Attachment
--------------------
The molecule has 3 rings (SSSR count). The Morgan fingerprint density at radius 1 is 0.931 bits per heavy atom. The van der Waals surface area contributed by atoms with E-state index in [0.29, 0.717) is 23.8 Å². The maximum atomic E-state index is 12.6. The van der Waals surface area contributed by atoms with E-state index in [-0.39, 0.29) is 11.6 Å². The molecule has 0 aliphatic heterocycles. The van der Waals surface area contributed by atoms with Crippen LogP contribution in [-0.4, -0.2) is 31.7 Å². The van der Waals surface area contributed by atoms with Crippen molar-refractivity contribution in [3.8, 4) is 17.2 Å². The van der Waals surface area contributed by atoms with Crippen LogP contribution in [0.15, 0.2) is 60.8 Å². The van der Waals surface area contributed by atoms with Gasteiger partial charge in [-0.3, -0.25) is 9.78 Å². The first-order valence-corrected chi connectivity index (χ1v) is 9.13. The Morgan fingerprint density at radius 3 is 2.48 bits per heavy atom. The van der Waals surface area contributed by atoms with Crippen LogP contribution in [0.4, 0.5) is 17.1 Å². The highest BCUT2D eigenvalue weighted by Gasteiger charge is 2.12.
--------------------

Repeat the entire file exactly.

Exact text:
The molecule has 3 rings (SSSR count). The Morgan fingerprint density at radius 1 is 0.931 bits per heavy atom. The van der Waals surface area contributed by atoms with E-state index in [0.29, 0.717) is 23.8 Å². The maximum atomic E-state index is 12.6. The van der Waals surface area contributed by atoms with E-state index in [-0.39, 0.29) is 11.6 Å². The molecule has 0 aliphatic heterocycles. The van der Waals surface area contributed by atoms with Crippen LogP contribution in [-0.4, -0.2) is 31.7 Å². The van der Waals surface area contributed by atoms with Crippen molar-refractivity contribution in [3.8, 4) is 17.2 Å². The van der Waals surface area contributed by atoms with Crippen LogP contribution in [0.15, 0.2) is 60.8 Å². The van der Waals surface area contributed by atoms with Gasteiger partial charge in [-0.3, -0.25) is 9.78 Å². The first-order valence-corrected chi connectivity index (χ1v) is 9.13. The Morgan fingerprint density at radius 3 is 2.48 bits per heavy atom. The van der Waals surface area contributed by atoms with Crippen LogP contribution in [0.4, 0.5) is 17.1 Å². The highest BCUT2D eigenvalue weighted by Gasteiger charge is 2.12.